We soon decided it was time to descend. There were some clouds rolling in, and we still had to find a campground for the night. At first, I was so happy to be going down instead of climbing; however, after 30 minutes of descending, my legs started to feel a different type of burn and I could not wait to be at the bottom. The trail was excruciatingly steep. Trying to go fast down to ease the burn, while remaining in control in order to prevent injury was a challenge.

With about 20 minutes left in the hike, our girls reached the end of their rope. This was one of those times when you feel more exhausted than ever, but somehow need to find a way to bring out the more energy to entertain the kids. While hiking all of the focus goes on the girls, and it does not matter how much my legs are burning. We managed to cheer them up by putting sticks on our heads, which ensued big laughs from both of the girls. Tear free and happy we finally made it back to Dusty the VW van. We hung out under the trail information booth chugging water until we were ready to jump into the van and find our next camping spot.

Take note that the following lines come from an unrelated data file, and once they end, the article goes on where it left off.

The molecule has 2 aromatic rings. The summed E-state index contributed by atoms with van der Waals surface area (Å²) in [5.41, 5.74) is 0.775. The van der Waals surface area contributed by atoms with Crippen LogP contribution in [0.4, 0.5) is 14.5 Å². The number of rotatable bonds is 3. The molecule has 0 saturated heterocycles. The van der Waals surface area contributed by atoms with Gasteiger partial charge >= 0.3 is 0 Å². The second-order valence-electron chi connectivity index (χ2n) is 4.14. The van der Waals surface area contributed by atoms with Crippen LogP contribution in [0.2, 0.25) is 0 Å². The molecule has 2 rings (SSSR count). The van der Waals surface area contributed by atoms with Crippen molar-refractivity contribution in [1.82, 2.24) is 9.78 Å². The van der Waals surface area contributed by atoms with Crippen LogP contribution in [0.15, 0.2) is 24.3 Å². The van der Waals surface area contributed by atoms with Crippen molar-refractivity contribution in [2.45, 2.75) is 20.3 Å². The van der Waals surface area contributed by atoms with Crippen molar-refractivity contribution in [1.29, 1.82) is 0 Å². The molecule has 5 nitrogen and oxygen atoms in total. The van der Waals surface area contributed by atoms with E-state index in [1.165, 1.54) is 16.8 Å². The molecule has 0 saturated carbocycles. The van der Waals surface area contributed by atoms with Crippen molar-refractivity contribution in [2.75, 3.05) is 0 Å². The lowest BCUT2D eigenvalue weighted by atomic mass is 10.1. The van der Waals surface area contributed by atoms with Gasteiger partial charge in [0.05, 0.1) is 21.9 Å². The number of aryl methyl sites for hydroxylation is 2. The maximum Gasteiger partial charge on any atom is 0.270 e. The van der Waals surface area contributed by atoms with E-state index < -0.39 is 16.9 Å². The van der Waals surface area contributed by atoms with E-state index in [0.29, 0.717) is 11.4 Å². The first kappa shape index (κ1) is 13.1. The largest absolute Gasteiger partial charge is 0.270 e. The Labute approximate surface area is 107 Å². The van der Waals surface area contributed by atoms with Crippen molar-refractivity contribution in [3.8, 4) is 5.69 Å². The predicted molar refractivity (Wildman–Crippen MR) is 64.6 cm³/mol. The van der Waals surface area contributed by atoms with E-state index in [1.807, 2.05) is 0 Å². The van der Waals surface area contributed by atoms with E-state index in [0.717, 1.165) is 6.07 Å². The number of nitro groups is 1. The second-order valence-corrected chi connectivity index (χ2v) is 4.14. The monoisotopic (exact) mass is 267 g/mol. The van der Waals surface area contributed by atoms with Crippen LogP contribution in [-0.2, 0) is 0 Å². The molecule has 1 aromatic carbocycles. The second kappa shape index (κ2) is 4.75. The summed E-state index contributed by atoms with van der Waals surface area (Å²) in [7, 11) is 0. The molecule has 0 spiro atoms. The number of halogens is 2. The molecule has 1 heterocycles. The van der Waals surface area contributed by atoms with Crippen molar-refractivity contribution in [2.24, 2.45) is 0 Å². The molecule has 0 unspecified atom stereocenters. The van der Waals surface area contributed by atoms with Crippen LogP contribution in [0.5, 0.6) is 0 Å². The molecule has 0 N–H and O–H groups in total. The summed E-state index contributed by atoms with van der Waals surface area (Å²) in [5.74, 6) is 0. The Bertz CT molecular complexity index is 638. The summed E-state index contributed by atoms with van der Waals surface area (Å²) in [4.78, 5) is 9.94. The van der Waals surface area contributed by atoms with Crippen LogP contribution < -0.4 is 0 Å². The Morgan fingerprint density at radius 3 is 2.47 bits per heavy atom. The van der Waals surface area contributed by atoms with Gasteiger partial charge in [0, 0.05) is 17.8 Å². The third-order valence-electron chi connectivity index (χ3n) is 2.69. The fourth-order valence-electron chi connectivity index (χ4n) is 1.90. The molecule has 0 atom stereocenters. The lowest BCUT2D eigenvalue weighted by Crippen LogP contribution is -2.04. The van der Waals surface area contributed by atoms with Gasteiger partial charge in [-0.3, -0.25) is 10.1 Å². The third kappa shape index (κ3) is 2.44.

Hermit Meadows with kids

Everything about this hike felt wonderful –the gift of happy kids for the majority of the hike, the tranquility of the forest around us, the stunning views once we reached the alpine, and the challenge. While I knew my kids would change my life in many ways, I always figured that I would find a way to keep doing the activities that I enjoy. Instead of giving up these activities, I would adapt them and bring my kids along. Ultimately, any added difficulties would only up the adventure and lead to even more rewarding experiences. So far, I think I was right.

Hermit Meadows

Note: “Prior to my second daughter being born, our longest hike with our oldest was along the Helm Creek Trail in Garibaldi Provincial Park. We stayed two nights in the backcountry, so that we hiked 9 km in on day 1, did a small 3 km hike to the bottom of the Black Tusk Mountain on day 2, and then 9 km out on day 3. Our daughter was in the hiking carrier for most of that journey”*

*Exert taken from the Blog Post “Tiniest Feet on the Trail”